[llvm-dev] [RFC] Zeroing Caller Saved Regs
Stephen Checkoway via llvm-dev
llvm-dev at lists.llvm.org
Wed Aug 12 21:28:57 PDT 2020
> On Aug 13, 2020, at 00:01, Bill Wendling <isanbard at gmail.com> wrote:
> On Wed, Aug 12, 2020 at 8:38 PM Stephen Checkoway <s at pahtak.org> wrote:
>>> On Aug 12, 2020, at 17:44, Bill Wendling via llvm-dev <llvm-dev at lists.llvm.org> wrote:
>>> My guess is that inserting zeroing instructions right before the "ret"
>>> instruction can disable some of the hacks we see with ROP:
>>> `pop rdi ; ret` becomes `pop rdi ; xor rdi, rdi ; ret`
>> Three comments on this.
>> 1. The very first ROP paper  used only unintended instruction sequences. That is, none of the return instructions were placed there by the compiler, they appeared completely within other instructions.
>> 2. ROP doesn't require any return instructions . It can be performed using call or jmp instructions.
> Sure, but the authors of the paper claim that it's incredibly
> difficult to have *only* COP / JOP gadgets. At some point you'll need
> to have an ROP gadget:
> "Usually, the gadgets of ROP end with a return instruction which we
> called conventional ROP attacks. Call Oriented Programming (COP) 
> and Jump-Oriented Programming (JOP)  are the variations of ROP
> attacks without returns . The variations use gadgets that end with
> indirect call or jump instruction. However, performing ROP attacks
> without return instruction in reality is difficult for the reason that
> the gadgets of COP and JOP that can form a completed gadget chain are
> almost nonexistent. Actually, adversaries prefer to use combinational
> gadgets to evade current protection mechanisms."
That's not entirely wrong, but also not entirely correct. The key insight that makes return-oriented programming without returns work is that you only need a single "update-load-branch" sequence. If you can get the address of that into a register, then any sequence of instructions ending in an indirect jump through that register is usable. And it turns out there are plenty of those.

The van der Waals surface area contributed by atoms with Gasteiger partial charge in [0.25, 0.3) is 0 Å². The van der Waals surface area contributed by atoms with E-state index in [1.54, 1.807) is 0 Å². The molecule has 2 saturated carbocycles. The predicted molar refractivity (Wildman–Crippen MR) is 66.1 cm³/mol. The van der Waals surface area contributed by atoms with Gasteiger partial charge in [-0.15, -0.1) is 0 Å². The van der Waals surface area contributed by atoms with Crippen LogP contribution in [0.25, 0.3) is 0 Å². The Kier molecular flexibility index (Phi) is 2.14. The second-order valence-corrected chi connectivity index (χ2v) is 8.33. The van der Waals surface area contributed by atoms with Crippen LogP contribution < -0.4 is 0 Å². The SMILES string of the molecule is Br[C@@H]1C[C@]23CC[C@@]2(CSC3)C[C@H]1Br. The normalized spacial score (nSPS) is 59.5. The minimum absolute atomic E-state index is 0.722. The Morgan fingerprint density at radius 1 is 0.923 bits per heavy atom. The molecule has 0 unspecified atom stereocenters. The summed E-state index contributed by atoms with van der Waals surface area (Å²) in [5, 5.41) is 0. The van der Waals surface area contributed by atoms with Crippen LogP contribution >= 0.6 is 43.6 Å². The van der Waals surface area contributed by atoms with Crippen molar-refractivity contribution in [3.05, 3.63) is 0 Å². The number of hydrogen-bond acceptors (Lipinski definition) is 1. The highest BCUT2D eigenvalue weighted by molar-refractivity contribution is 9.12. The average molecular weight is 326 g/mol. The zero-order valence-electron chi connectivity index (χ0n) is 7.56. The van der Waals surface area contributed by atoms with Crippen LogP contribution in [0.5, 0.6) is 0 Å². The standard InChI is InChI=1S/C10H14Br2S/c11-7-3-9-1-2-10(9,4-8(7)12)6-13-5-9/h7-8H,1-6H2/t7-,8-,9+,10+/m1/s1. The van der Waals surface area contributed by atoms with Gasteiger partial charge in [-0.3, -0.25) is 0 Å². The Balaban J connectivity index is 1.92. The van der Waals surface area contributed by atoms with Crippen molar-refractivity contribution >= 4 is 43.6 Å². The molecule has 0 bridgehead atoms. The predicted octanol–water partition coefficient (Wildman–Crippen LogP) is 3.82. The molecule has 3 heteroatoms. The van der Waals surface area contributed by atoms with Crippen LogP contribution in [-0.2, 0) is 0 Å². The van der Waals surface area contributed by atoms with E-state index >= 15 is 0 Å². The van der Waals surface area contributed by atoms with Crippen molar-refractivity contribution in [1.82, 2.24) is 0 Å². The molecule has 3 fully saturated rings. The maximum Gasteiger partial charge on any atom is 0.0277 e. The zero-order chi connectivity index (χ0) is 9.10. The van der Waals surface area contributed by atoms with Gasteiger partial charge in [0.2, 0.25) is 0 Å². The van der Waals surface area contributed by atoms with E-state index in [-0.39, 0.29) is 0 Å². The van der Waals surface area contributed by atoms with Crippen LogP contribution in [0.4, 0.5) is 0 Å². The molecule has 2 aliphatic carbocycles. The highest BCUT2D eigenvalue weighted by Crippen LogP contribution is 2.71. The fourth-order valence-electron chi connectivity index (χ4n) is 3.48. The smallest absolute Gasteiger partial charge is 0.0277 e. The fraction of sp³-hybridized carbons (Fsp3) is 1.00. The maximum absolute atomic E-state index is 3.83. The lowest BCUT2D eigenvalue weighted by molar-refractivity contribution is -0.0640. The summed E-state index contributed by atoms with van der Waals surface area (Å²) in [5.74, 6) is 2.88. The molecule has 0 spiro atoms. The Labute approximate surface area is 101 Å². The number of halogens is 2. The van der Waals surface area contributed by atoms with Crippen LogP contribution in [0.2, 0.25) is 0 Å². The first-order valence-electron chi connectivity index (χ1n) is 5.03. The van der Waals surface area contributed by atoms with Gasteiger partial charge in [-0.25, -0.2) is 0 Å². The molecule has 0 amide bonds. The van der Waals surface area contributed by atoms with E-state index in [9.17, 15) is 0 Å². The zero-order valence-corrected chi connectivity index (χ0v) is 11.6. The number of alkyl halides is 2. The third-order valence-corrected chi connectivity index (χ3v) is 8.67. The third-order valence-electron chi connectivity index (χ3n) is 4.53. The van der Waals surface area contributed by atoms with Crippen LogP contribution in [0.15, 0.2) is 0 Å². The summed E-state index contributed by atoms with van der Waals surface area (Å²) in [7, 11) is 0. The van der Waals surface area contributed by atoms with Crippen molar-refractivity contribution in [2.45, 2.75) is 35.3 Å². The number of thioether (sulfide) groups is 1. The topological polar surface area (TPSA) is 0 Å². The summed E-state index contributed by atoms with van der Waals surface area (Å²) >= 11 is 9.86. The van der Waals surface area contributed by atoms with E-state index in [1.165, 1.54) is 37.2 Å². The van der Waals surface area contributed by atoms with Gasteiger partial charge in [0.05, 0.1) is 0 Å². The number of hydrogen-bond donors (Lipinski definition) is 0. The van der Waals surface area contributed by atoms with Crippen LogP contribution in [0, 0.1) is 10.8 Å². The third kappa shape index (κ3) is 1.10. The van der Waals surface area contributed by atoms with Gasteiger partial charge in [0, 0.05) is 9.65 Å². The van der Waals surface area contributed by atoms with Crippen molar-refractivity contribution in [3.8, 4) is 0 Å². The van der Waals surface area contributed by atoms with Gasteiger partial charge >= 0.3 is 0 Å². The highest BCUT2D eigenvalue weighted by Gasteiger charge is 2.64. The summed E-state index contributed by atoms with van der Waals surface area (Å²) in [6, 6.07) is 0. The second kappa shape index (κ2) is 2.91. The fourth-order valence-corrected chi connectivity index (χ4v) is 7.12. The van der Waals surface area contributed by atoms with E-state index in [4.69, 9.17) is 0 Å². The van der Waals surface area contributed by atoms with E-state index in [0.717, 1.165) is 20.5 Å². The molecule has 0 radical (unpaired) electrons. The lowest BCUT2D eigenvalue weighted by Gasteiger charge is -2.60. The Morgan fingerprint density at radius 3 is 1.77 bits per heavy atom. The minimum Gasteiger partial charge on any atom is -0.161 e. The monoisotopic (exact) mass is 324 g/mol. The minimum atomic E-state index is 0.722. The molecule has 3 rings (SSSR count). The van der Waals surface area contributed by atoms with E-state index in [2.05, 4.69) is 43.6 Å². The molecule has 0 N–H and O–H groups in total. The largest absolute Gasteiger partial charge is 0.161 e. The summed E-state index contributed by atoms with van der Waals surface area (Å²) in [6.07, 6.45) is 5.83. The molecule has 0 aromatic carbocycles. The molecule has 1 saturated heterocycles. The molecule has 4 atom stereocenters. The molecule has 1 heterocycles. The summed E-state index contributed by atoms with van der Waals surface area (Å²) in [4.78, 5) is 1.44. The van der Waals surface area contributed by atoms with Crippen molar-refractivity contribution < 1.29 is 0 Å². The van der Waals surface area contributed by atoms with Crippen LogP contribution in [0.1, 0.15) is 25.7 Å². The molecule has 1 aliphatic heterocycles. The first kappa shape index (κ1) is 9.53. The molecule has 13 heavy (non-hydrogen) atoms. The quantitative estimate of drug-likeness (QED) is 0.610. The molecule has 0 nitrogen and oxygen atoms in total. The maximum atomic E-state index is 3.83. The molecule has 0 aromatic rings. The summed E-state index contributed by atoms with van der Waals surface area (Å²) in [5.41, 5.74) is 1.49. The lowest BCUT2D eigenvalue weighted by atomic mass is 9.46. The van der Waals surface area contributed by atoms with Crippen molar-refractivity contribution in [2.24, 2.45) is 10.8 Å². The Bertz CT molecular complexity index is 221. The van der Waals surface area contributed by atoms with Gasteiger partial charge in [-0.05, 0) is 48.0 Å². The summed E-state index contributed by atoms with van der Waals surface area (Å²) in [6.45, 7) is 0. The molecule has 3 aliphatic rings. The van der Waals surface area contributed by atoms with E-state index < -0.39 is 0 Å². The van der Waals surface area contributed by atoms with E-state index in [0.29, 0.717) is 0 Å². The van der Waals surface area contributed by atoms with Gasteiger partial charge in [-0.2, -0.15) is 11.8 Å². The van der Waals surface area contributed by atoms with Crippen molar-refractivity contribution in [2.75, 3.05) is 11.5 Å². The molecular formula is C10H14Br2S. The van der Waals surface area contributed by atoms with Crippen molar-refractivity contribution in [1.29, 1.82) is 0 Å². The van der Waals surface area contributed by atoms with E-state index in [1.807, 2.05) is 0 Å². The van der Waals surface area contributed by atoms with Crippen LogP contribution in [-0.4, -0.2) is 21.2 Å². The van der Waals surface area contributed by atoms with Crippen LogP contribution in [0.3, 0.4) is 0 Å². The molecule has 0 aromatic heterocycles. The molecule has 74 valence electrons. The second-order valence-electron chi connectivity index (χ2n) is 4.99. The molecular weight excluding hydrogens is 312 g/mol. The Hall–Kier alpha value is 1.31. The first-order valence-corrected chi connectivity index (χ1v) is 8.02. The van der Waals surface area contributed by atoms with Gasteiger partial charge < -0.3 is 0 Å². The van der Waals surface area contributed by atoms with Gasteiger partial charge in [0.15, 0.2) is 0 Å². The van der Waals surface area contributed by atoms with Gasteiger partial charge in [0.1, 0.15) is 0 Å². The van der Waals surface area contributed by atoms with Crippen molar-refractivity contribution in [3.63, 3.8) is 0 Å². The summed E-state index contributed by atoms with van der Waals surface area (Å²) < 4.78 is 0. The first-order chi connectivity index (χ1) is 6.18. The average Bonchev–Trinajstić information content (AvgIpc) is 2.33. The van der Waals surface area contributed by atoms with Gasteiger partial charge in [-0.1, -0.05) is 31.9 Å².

So the hard part is finding that one update-load-branch sequence. In my paper, I used pop edx; jmp edx and pointed out it can be done using other instructions like call (which is exactly what I believe the COP paper later did). I didn't find any pop/jmp sequences in libc, but they did exist in large libraries at the time like libxul and libphp5. Of course, my work was all on 32-bit x86 years ago. Modern x86-64 codegen may make finding them easier or harder, I haven't looked.
>> 3. As binaries get larger, the number of available instruction sequences from which one can build gadgets increases dramatically. If the goal is to make one system call like mprotect, you don't need very many at all. If want to get arbitrary computation using ROP and something like mprotect doesn't exist (e.g., on a Harvard architecture machine), you only need a few tens of kilobytes of code. I did it on the Z80 with 16 kB of code with a hardware interlock that forced instructions to be fetched from ROM .
>> There have been a bunch of defenses that purport to make attacks harder by decreasing the number of useful instruction sequences available to the attacker. They don't have a significant impact on attacks.
>> That's not to say that this couldn't be useful, but I'm skeptical it would defend against ROP, or even make a ROP attack much more difficult.
> This is why having variable length instructions sucks. :-)
One of several reasons. :) Alas, ROP works on fixed-length instructions too.
> I see your point. I was actually looking at the code we generate with
> the pop/xor if you start at different offsets in the code when your
> email came in.
There's a simple recursive algorithm using a trie in Shacham's original ROP paper to find all such sequences. I believe ROPgadget implemented it or something similar at some point .
More information about the llvm-dev